The romance novel industry, someone announces early in the new documentary Love Between the Covers, is both “a female industry” and a “multi-billion dollar industry.” Plenty of other genres — sci-fi, horror, fantasy — are continually re-appraised by critics and celebrated for their literary worth, but romance novels have never received anything close to mainstream acceptance, even though romance novels, by any metric of popularity or commercial success, are the mainstream; one title card in Covers informs us that in the past year, “75 million Americans read at least one romance novel.”
So why does the most popular genre in publishing, by far, never get any respect? Look back to that first quote: the many romance authors, publishers, and fans interviewed in Covers suggest that it’s because romance novels are by, for, and about women. Quite simply, they say, it’s sexism. They argue that the charges levied against romance fiction — that they’re more about quantity than quality, that they’re formulaic — could easily be aimed at superhero comics, say, or mystery fiction.
Director/producer/screenwriter Laurie Kahn uses Covers to dismantle those charges by investigating the diversity of the romance scene. Much of the film takes place at a Romance Writers of America national convention, where we meet enthusiasts for the various subgenres of romance; Amish romance, lesbian romance, historical romance, African-American historical romance, steampunk romance. And so what if most of these books are obsessive about their quest for the HEA (an industry acronym for “happily ever after”)? It’s the journey, not the destination, where the art happens.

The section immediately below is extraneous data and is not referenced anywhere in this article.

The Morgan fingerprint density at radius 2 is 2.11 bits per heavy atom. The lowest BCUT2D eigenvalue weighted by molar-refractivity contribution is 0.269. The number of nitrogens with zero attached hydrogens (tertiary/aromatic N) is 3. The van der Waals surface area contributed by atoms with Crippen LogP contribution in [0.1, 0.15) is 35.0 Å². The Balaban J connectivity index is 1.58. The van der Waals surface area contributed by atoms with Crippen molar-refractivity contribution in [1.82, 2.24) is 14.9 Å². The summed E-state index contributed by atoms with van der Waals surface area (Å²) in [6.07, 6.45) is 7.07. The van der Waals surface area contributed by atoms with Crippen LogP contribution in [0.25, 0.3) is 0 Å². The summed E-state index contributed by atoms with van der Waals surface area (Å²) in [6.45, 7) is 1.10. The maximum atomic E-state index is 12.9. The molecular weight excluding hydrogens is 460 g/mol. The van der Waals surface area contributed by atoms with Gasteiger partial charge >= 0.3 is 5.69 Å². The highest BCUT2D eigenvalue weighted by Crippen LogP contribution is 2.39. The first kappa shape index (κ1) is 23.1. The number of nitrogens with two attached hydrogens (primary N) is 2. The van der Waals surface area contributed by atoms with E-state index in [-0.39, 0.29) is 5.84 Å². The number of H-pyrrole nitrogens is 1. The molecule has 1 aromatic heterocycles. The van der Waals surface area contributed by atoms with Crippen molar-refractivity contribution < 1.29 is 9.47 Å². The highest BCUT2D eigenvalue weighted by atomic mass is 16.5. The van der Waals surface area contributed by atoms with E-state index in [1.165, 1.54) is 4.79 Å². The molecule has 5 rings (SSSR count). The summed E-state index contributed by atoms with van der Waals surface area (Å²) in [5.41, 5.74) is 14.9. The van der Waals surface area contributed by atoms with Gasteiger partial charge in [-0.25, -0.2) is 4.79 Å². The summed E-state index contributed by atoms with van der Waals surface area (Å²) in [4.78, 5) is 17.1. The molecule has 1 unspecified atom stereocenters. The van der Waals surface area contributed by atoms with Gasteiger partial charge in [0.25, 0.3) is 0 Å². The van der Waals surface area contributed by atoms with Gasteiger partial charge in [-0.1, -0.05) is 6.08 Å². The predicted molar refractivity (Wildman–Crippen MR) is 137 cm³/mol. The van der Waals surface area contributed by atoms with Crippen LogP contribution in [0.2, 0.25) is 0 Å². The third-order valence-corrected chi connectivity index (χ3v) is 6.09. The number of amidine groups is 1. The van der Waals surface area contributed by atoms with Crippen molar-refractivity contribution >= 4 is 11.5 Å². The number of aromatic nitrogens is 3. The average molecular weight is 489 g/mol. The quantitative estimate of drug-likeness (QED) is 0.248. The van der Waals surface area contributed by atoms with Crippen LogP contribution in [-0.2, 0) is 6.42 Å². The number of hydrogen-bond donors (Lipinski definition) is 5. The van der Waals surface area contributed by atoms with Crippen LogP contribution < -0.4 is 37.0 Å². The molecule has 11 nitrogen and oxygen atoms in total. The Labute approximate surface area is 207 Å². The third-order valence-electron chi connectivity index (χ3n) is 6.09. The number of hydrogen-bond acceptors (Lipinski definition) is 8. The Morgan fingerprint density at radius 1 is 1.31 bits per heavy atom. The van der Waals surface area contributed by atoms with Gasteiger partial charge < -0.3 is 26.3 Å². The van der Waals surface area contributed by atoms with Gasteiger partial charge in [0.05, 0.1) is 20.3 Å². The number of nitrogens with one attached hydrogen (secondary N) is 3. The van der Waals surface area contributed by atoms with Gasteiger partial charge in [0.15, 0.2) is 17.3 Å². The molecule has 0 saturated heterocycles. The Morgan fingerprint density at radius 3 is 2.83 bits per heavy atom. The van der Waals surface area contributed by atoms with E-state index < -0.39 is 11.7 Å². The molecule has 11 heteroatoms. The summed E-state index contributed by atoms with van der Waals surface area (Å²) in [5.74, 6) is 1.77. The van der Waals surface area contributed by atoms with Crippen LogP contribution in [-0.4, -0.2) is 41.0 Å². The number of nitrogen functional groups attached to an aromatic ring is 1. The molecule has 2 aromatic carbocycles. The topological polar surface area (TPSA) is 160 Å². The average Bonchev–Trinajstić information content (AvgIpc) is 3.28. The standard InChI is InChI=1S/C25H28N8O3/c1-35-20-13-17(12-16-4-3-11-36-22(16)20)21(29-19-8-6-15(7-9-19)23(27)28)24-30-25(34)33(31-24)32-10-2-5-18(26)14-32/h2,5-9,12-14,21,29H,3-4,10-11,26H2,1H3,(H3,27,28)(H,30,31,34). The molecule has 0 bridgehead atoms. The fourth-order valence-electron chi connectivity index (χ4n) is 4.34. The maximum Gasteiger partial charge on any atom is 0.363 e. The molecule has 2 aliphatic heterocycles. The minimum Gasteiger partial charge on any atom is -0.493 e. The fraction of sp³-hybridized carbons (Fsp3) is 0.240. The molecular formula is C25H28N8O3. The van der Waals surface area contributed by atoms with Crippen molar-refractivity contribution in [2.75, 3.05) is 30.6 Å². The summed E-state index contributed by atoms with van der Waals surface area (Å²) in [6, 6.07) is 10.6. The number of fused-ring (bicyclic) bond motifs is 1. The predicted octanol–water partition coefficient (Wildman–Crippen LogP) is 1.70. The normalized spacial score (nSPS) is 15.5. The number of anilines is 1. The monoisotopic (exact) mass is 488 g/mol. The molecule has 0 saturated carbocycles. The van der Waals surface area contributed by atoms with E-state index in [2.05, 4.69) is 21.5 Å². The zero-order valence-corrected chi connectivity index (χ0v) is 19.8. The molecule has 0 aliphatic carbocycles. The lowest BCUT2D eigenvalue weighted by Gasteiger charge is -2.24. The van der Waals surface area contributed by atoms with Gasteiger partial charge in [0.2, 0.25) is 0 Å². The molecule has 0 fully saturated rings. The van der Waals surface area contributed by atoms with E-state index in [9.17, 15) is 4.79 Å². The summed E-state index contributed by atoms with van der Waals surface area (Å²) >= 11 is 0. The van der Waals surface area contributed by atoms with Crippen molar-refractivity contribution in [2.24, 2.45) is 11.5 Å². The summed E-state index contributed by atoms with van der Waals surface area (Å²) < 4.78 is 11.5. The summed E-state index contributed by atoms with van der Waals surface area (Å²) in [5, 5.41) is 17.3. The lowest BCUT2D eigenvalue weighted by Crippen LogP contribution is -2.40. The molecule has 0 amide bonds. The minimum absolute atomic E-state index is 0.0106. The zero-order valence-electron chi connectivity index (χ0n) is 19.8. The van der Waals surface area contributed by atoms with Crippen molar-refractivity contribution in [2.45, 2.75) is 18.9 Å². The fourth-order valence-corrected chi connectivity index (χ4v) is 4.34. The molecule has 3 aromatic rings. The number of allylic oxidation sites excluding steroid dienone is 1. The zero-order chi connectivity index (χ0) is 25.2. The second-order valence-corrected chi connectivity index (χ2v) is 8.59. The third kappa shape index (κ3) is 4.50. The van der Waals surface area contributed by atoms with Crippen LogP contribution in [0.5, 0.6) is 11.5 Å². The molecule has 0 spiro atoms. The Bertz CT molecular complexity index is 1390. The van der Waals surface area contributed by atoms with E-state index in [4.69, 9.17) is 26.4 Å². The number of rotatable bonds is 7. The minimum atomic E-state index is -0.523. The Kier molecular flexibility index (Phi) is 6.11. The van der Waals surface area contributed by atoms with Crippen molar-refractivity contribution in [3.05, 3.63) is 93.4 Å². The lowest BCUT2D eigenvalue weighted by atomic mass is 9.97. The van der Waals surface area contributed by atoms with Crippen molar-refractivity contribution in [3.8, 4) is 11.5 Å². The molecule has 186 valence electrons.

Covers does a fine job of representing the many levels of the industry, from an interview with bestselling romance author Nora Roberts to frank discussions with self-published authors and a blue-collar author who “had written 53 books” before she could finally quit her day job. (Too-precious authors of literary fiction would undoubtedly weep on hearing how many books romance authors are expected to turn out in a year, and they might be in danger of going comatose when one fan admits to an astonishing 30-book-a-week reading habit.) And it ably documents the upheavals the industry has gone through in the time since the invention of e-books and the dawn of self-publishing.
Kahn builds her argument well, poking around the romance industry for its most eloquent and ardent defenders. But the film does suffer from an aura of amateurishness; the edits are clumsy, the soundtrack is generic, and the occasional romance-cover animations that break up the talking-head monotony are awkward as hell. And a few of the experts don’t really bring anything of note to the conversation. Did we really need, for example, to be informed that a good romance plot is like a roller coaster? And did we really need that metaphor to be spelled out in excruciating detail as black-and-white footage of a real roller-coaster ride plays over the monologue? Were you to cut all the cliche and lazy thought out of this sub-90-minute film, it would likely be about an hour and ten minutes long.
But if you can get past the frugality and the occasionally spotty filmmaking, you’ll find plenty of interesting stuff in Covers. The novelists are charming nerds, glowing with pride about their accomplishments. The experts bring nuance and historical context to the tradition of romance novels, redefining them as artistic statements by strong women for empowered audiences. As a close examination of the most misunderstood bookstore category, Covers seeks to rehabilitate the genre that has dominated American literary culture for the last 100 years. You'll never look at a romance cover in quite the same way again.